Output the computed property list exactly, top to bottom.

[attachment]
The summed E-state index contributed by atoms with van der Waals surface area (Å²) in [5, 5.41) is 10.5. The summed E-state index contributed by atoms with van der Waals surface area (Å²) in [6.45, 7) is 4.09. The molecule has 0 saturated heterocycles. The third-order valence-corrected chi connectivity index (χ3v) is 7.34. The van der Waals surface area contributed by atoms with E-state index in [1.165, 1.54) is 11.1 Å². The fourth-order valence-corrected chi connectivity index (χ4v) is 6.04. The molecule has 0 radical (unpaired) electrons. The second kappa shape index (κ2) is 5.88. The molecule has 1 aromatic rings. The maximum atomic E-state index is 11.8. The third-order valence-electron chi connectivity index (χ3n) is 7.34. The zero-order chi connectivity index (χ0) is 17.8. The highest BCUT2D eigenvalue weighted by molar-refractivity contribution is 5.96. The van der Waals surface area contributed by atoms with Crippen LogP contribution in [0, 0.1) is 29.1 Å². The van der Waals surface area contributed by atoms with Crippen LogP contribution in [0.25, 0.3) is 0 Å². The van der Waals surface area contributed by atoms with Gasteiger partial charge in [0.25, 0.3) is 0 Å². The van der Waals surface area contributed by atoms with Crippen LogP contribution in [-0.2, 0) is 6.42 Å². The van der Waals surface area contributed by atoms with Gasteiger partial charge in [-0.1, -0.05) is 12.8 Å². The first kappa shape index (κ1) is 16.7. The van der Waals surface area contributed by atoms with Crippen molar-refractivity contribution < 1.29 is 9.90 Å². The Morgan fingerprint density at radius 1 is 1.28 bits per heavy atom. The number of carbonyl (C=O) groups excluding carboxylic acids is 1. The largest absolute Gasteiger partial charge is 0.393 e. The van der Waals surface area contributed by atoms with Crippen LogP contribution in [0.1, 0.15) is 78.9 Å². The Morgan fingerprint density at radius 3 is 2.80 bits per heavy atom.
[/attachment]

The summed E-state index contributed by atoms with van der Waals surface area (Å²) in [5, 5.41) is 10.5. The summed E-state index contributed by atoms with van der Waals surface area (Å²) in [6.45, 7) is 4.09. The molecule has 0 saturated heterocycles. The third-order valence-corrected chi connectivity index (χ3v) is 7.34. The van der Waals surface area contributed by atoms with E-state index in [1.165, 1.54) is 11.1 Å². The fourth-order valence-corrected chi connectivity index (χ4v) is 6.04. The molecule has 0 radical (unpaired) electrons. The second kappa shape index (κ2) is 5.88. The molecule has 1 aromatic rings. The maximum atomic E-state index is 11.8. The third-order valence-electron chi connectivity index (χ3n) is 7.34. The zero-order chi connectivity index (χ0) is 17.8. The highest BCUT2D eigenvalue weighted by molar-refractivity contribution is 5.96. The van der Waals surface area contributed by atoms with Crippen LogP contribution in [0, 0.1) is 29.1 Å². The van der Waals surface area contributed by atoms with Crippen LogP contribution in [0.25, 0.3) is 0 Å². The van der Waals surface area contributed by atoms with Gasteiger partial charge in [0.25, 0.3) is 0 Å². The van der Waals surface area contributed by atoms with Crippen LogP contribution in [-0.2, 0) is 6.42 Å². The van der Waals surface area contributed by atoms with Gasteiger partial charge in [-0.1, -0.05) is 12.8 Å². The first kappa shape index (κ1) is 16.7. The van der Waals surface area contributed by atoms with Crippen molar-refractivity contribution < 1.29 is 9.90 Å². The Morgan fingerprint density at radius 1 is 1.28 bits per heavy atom. The number of carbonyl (C=O) groups excluding carboxylic acids is 1. The largest absolute Gasteiger partial charge is 0.393 e. The van der Waals surface area contributed by atoms with Crippen LogP contribution in [0.1, 0.15) is 78.9 Å². The Morgan fingerprint density at radius 3 is 2.80 bits per heavy atom.